Demand for computer training is very high in Mao, and the centre is open to everyone. Since the centre opened, we have trained 159 participants, including 33 women. The activities carried out here are computer and office automation training. We also offer services such as photocopying, typing, scanning, laminating and binding. The main computer training courses cover Word, Excel, PowerPoint and Internet access. We also have 20 economic project leaders who have been trained and whom we are currently monitoring.”
Three other digital resource centres have also opened in Moussoro, Massaguet and Massakory, with support from the PAMELOT project implemented by GIZ.
Embracing a passionate career
In the provinces of Kanem and Barh El Gazel, the road to employment and empowerment for women is also paved with obstacles. Prisca, a young mother, has embarked on a true obstacle course to embrace a career she is passionate about: electrician.
I was inspired to become an electrician when I was still a child: at school, I read a book with an illustration of a woman electrician, and it immediately made me want to do it for a living! Before I trained as an electrician, I did a bit of trading to make ends meet, but it was difficult. The way other people look at my job as a woman is very difficult. Since I wear overalls to work on sites, people laugh at me. But it’s not just a job for men! (…) I learned my job at the training centre and completed a 45-day apprenticeship with the support of GIZ. I have a daughter and this has enabled me to find work. I find jobs and earn money, which allows me to pay my rent, school and food for my daughter.”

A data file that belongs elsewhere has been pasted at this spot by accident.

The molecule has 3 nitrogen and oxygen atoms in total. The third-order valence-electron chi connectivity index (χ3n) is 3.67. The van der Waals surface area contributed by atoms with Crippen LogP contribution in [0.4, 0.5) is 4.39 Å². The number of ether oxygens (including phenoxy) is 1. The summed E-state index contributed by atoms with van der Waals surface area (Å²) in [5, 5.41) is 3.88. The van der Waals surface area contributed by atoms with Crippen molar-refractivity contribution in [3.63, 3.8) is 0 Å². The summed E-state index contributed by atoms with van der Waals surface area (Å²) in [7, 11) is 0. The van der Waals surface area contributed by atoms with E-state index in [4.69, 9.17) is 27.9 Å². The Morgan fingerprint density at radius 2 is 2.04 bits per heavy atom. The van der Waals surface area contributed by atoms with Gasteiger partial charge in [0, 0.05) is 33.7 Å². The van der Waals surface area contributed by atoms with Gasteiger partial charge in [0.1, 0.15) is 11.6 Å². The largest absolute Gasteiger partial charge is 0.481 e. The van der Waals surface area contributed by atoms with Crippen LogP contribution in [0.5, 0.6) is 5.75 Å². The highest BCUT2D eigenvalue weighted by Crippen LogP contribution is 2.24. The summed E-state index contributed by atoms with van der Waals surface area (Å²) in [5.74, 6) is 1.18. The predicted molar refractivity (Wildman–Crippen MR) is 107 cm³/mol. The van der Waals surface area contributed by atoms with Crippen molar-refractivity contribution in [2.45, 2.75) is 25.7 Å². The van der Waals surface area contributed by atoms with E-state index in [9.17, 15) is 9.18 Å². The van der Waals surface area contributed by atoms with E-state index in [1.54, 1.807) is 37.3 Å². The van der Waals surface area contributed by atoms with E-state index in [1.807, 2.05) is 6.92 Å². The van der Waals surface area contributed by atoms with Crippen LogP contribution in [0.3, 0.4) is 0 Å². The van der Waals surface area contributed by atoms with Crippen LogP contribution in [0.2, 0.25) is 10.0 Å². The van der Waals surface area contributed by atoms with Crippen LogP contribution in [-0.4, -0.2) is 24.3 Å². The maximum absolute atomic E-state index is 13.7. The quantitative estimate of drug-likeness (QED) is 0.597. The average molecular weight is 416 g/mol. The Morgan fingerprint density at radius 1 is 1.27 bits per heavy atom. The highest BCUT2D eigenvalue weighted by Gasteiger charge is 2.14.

Moustapha is a young entrepreneur who raises chickens in Mao. He is training at CRN to complement his technical apprenticeship.
I’m continuing my training with online courses from Mao’s Digital Resource Centre. This gives us lots of opportunities. What motivates me is to be able to continue learning activities, so if I can go to the digital resource centre every day, I go there and log on to the learning platform. With these courses, I study the care of broiler chickens and how to farm them. With the training courses I understood that breeding chickens is a good activity and I organised myself to take better care of them.”
A springboard for the dream of a better future
Initiatives to support youth training and entrepreneurship are not a miracle solution to the challenges facing young people in Western Chad. But these contributions are important levers of emancipation, and a springboard for the dream of a better future.
Full of hope, Aboubakar explains, “My dream is to be self-sufficient and to be able to help my family and the region. I’ve lived and seen it all, whether it’s suffering here or in neighbouring countries. But I’d rather suffer at home than abroad, so I’m trusting God and hoping he’ll help me get where I want to go!“
Prisca, as she watches her daughter walk away on her way to school, shares: “My dream is to train other women as electricians and create a company with them, a company of women electricians. I would like to teach them the beauty and value of this profession.“
Long live the dreams of these young Chadian entrepreneurs, bearers of hope for their country…